One of the most defining aspects of any space is the color scheme. When you enter a room, the palette immediately sets the tone—telling you whether to feel calm and cozy, awake and energetic, or something in between. Put simply, getting your color scheme right counts for a lot. And the truth is, there’s not just one way to nail it.
There are a handful of ways to construct a color scheme. You can use different shades of the same color. You can decorate using complements on the color wheel. Or you can use colors that appear next to each other on the color wheel to craft an analogous color scheme—which is perhaps the most underrated palette around.
What Are Analogous Colors
Analogous colors are the three colors that appear next to each other on the color wheel.
Analogous colors are colors that appear next to each other on the color wheel. But remember, the color wheel isn’t just made up of the six colors we associate with the rainbow (red, orange, yellow, green, blue, and violet).
It’s made up of those six colors—plus, the tertiary colors that sit in between them (red-orange, yellow-orange, yellow-green, blue-green, blue-violet, and red-violet).
So red and orange aren’t analogous colors. But red and red-orange are. And orange and red-orange are, too.
What Is an Analogous Color Scheme?
Analogous color schemes are usually made up of three analogous colors. You can start with a standard color (like orange) and pair it with the tertiary colors that appear next to it (like red-orange and yellow-orange). Or you can start with a tertiary color (like yellow-green) and pair it with the standard colors that appear next to it (like yellow and green).
Usually, the color at the center of your analogous palette will be your dominant color. And the colors next to it will be your supporting colors. So if your starting point is orange, orange would be the most prominent color in your space. And red-orange and yellow-orange would work to support it. The same goes if you start with a tertiary color: Yellow-green could be your base, and yellow and green could be your accent colors.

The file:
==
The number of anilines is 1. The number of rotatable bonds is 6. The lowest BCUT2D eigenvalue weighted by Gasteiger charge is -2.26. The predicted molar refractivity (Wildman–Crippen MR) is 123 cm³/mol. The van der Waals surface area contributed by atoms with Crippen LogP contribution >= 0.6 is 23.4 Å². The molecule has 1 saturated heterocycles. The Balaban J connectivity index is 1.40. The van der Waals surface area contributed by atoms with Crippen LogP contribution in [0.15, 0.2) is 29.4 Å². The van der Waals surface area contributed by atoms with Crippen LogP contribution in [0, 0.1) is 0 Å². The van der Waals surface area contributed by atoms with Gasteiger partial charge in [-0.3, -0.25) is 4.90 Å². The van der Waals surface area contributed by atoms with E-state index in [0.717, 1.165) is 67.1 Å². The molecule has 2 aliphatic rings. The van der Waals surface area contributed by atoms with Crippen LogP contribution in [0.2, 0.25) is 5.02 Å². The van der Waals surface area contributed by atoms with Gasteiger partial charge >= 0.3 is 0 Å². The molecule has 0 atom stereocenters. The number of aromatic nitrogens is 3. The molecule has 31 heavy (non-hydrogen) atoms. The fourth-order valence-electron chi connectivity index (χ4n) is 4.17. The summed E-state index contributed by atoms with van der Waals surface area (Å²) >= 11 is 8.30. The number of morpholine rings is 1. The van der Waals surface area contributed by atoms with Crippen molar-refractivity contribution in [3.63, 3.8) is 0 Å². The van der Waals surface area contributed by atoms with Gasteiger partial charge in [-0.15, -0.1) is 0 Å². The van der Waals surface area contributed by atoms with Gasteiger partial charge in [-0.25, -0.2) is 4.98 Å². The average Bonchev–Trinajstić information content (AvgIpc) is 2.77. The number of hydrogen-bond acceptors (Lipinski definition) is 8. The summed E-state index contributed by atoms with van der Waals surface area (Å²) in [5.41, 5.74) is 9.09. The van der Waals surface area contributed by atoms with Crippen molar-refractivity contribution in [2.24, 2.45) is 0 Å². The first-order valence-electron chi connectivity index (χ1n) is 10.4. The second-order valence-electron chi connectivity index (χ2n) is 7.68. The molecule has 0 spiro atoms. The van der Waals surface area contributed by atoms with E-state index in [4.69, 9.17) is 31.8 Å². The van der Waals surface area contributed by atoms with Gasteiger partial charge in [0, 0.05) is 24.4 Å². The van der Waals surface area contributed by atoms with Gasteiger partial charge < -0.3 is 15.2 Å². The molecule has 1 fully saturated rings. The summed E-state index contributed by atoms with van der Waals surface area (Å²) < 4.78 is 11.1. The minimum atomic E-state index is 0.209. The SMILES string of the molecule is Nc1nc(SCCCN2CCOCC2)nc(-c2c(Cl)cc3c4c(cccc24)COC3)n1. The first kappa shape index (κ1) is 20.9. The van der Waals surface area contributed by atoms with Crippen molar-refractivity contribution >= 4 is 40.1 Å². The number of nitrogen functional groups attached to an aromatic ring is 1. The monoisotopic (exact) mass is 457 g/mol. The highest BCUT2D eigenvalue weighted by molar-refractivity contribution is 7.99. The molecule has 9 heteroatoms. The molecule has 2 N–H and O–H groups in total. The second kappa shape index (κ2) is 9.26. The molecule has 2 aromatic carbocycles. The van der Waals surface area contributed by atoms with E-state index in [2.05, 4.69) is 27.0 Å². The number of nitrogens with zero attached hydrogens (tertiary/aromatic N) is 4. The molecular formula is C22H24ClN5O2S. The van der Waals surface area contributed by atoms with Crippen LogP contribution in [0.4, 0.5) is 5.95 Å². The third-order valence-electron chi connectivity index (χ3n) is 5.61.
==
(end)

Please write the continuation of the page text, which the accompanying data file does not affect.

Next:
How to Decorate With Analogous Colors
There’s no right or wrong way to decide what your color scheme should be. You can walk into a room knowing what you want your palette to look like. You can build a color scheme around a standout piece of furniture. Or you can start by creating a moodboard and paying attention to which colors seem to pervade it.
“With every project, we create a design direction Pinterest board with our clients to create a clear design vision for their homes that feels cohesive and tells a story,” Cathie Hong, lead designer at Cathie Hong Interiors, says. “It's typically during this stage of the process that the color scheme starts to emerge.”
Would you prefer a less formal way of selecting your palette? You can always do what Tracey Hairston, the interior design blogger behind Mocha Girl Place, does, and decorate with the same tried-and-true palette you can’t get enough of. “I favor a particular color palette,” she says. “[So] any color within that is what I go for.”
Once you’ve come up with a color—or a couple colors—you’d like to decorate with, round out your palette by throwing supporting colors into the mix. If you’ve settled on one color, pick the two colors that appear next to it on the color wheel. And if you’re in love with two colors, use the color in between them to bridge the gap and form your analogous palette.
How to Keep Your Analogous Color Scheme Feeling Balanced
Since analogous color schemes are made up of such similar colors, they tend to feel pretty harmonious. But if you use too much of your dominant color, your space could end up feeling off-balanced. “I think the biggest mistake [people make] is [using] too much of the same color,” Hairston says.
Thankfully, this problem has a pretty easy fix: Just play up the other colors in your palette. Many decorators abide by the 60:30:10 rule. They fill 60% of the space with their dominant color, 30% of the space with one of their supporting colors, and 10% of the space with their other supporting color.